These days, of course, this wonderful non-album b-side — the only one that Led Zeppelin ever released — can easily be found on the expanded version of Coda, or the box set, or Spotify or YouTube or whatever.
But it wasn’t always the case: for the longest time, “Hey, Hey, What Can I Do” was more a legend that anything. Sure, the “Immigrant Song” single sold pretty damn well, but for whatever reason, its b-side was for the longest time one of those things that I read about in the record store listings in the back of magazines or in articles about rare tracks.
So, like “Heaven and Hell” by The Who or Dylan’s live 1966 version of “Just Like Tom Thumb’s Blues,” actually owning “Hey Hey What Can I Do” was something that eluded me longer that I wanted it to.
It was all more tantalizing because I would occasionally hear “Hey, Hey, What Can I Do” on the radio — maybe on KKDJ before they went formatted, or KLOS or KMET when we roadtripped to L.A., but even as I started knocking off the rarest records by my favorite artists – “Just Like Tom Thumb’s Blues” showed up on an Australian comp called Masterpieces that Joe bought at some point (and was in the jukebox of The Olympic Tavern) and “Heaven and Hell” was on the Who’s Zoo bootleg I bought in SLO Town before showing up on 1985’s Who’s Missing.
But still, “Hey, Hey, What Can I Do” eluded me: they didn’t even put it on the original version of Coda, preferring to keep that record’s concept of all unreleased songs perfectly clean. Finally, in 1990, they put out the Led Zeppelin box set, and while the selling point was all-new remastering by Jimmy Page (the eternal selling point with Zep reissues), I bought it in order to own “Hey, Hey, What Can I Do.”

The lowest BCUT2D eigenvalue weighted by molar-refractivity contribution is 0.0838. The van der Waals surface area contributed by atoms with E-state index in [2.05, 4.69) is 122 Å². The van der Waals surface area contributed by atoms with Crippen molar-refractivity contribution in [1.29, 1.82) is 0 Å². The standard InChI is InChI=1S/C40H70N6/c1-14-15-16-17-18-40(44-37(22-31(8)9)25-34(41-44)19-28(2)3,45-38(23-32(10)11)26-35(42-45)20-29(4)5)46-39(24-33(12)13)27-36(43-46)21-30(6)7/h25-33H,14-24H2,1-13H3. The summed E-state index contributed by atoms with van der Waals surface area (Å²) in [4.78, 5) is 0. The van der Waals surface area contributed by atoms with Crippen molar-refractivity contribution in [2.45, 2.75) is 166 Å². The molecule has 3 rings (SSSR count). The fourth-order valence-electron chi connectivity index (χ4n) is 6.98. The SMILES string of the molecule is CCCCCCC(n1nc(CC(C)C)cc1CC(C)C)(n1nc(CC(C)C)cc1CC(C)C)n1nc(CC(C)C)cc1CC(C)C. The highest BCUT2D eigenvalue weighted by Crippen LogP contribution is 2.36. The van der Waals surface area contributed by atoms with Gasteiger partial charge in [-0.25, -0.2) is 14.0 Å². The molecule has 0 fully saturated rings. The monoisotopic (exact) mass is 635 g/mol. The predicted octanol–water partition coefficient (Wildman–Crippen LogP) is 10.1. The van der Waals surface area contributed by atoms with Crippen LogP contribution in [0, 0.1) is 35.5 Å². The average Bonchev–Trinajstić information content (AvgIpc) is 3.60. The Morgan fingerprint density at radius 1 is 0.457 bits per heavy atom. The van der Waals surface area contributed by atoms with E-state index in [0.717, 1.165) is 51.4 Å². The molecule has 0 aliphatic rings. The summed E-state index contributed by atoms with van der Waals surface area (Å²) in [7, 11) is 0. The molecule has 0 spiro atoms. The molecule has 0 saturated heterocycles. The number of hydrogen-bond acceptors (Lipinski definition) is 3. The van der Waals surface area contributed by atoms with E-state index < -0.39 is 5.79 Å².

And why not? Had they bothered to put “Hey, Hey, What Can I Do” on Led Zeppelin III, for which it was recorded but didn’t quite fit, it would have arguably been the best song on the album.
At its heart a sing-along campfire strum, “Hey, Hey, What Can I Do” is a rather sordid tale of Robert Plant not being able to satisfy a woman and basically doing a ¯\_(?)_/¯ about it. The real hook for most of the song — with no insult to John Bonham’s ever-present drums and John Paul Jones burbling bassline and trilling mandolin — is how Jimmy Page’s guitar telegraphs the sing-along ending during the early choruses.
Which, of course, is what you listen to “Hey, Hey, What Can I Do” for in the first place: singing along with Jimmy Page and John Bonham as they ask the eternal question:
Hey, hey, what can I do?
Oh, no, what can I say?
Hey, hey, what can I do?
On, no, what can I say?
That ending, with Page & Bonham singing the shrug while Plant enthusiastically shouts “yeah and no and yeah and no” and “keep ballin’ keep ballin”) again and again against hyperstrummed acoustic guitars which are being encircled by the mandolin and the drums rolling and tumbling around each other is as friendly and thrilling as Led Zeppelin ever got. And there wasn’t an electric instrument within miles of it, either.
Easily one of my top ten Led Zeppelin songs, maybe even top five, “Hey, Hey, What Can I Do” is completely different from all of the other greatest Led Zeppelin songs, showcasing a band that could have fully traded the hammer of the gods for the the paperclip of the gods and still done just fine.
“Hey, Hey, What Can I Do”
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